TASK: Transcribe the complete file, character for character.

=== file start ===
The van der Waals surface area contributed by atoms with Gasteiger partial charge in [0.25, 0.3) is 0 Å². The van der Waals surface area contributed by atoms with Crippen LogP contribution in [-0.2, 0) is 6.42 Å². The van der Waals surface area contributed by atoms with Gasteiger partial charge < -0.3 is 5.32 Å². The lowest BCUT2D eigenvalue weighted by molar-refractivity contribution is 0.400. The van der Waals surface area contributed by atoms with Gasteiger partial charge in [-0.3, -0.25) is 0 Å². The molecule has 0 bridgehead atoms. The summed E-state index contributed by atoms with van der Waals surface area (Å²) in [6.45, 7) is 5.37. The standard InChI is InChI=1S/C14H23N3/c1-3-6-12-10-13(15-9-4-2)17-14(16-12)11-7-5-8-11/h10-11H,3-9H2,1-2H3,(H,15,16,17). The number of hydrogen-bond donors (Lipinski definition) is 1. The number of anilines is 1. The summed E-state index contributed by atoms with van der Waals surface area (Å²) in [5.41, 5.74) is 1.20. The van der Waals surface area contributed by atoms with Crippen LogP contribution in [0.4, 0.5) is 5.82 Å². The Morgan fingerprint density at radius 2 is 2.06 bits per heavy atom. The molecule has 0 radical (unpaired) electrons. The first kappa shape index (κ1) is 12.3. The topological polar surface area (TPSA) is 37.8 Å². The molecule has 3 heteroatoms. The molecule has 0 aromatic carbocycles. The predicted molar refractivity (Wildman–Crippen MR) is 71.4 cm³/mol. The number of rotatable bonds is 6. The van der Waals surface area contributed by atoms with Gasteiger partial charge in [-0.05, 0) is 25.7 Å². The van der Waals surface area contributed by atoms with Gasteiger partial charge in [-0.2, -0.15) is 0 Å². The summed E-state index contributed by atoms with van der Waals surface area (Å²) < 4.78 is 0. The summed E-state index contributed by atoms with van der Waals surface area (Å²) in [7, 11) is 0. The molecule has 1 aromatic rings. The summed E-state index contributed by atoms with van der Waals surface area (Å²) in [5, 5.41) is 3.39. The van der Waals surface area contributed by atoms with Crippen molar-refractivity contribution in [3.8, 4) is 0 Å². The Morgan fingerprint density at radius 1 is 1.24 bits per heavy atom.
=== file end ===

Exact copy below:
The van der Waals surface area contributed by atoms with Gasteiger partial charge in [0.25, 0.3) is 0 Å². The van der Waals surface area contributed by atoms with Crippen LogP contribution in [-0.2, 0) is 6.42 Å². The van der Waals surface area contributed by atoms with Gasteiger partial charge < -0.3 is 5.32 Å². The lowest BCUT2D eigenvalue weighted by molar-refractivity contribution is 0.400. The van der Waals surface area contributed by atoms with Gasteiger partial charge in [-0.3, -0.25) is 0 Å². The molecule has 0 bridgehead atoms. The summed E-state index contributed by atoms with van der Waals surface area (Å²) in [6.45, 7) is 5.37. The standard InChI is InChI=1S/C14H23N3/c1-3-6-12-10-13(15-9-4-2)17-14(16-12)11-7-5-8-11/h10-11H,3-9H2,1-2H3,(H,15,16,17). The number of hydrogen-bond donors (Lipinski definition) is 1. The number of anilines is 1. The summed E-state index contributed by atoms with van der Waals surface area (Å²) in [5.41, 5.74) is 1.20. The van der Waals surface area contributed by atoms with Crippen LogP contribution in [0.4, 0.5) is 5.82 Å². The Morgan fingerprint density at radius 2 is 2.06 bits per heavy atom. The molecule has 0 radical (unpaired) electrons. The first kappa shape index (κ1) is 12.3. The topological polar surface area (TPSA) is 37.8 Å². The molecule has 3 heteroatoms. The molecule has 0 aromatic carbocycles. The predicted molar refractivity (Wildman–Crippen MR) is 71.4 cm³/mol. The number of rotatable bonds is 6. The van der Waals surface area contributed by atoms with Gasteiger partial charge in [-0.05, 0) is 25.7 Å². The van der Waals surface area contributed by atoms with Gasteiger partial charge in [-0.2, -0.15) is 0 Å². The summed E-state index contributed by atoms with van der Waals surface area (Å²) < 4.78 is 0. The summed E-state index contributed by atoms with van der Waals surface area (Å²) in [7, 11) is 0. The molecule has 1 aromatic rings. The summed E-state index contributed by atoms with van der Waals surface area (Å²) in [5, 5.41) is 3.39. The van der Waals surface area contributed by atoms with Crippen molar-refractivity contribution in [3.8, 4) is 0 Å². The Morgan fingerprint density at radius 1 is 1.24 bits per heavy atom.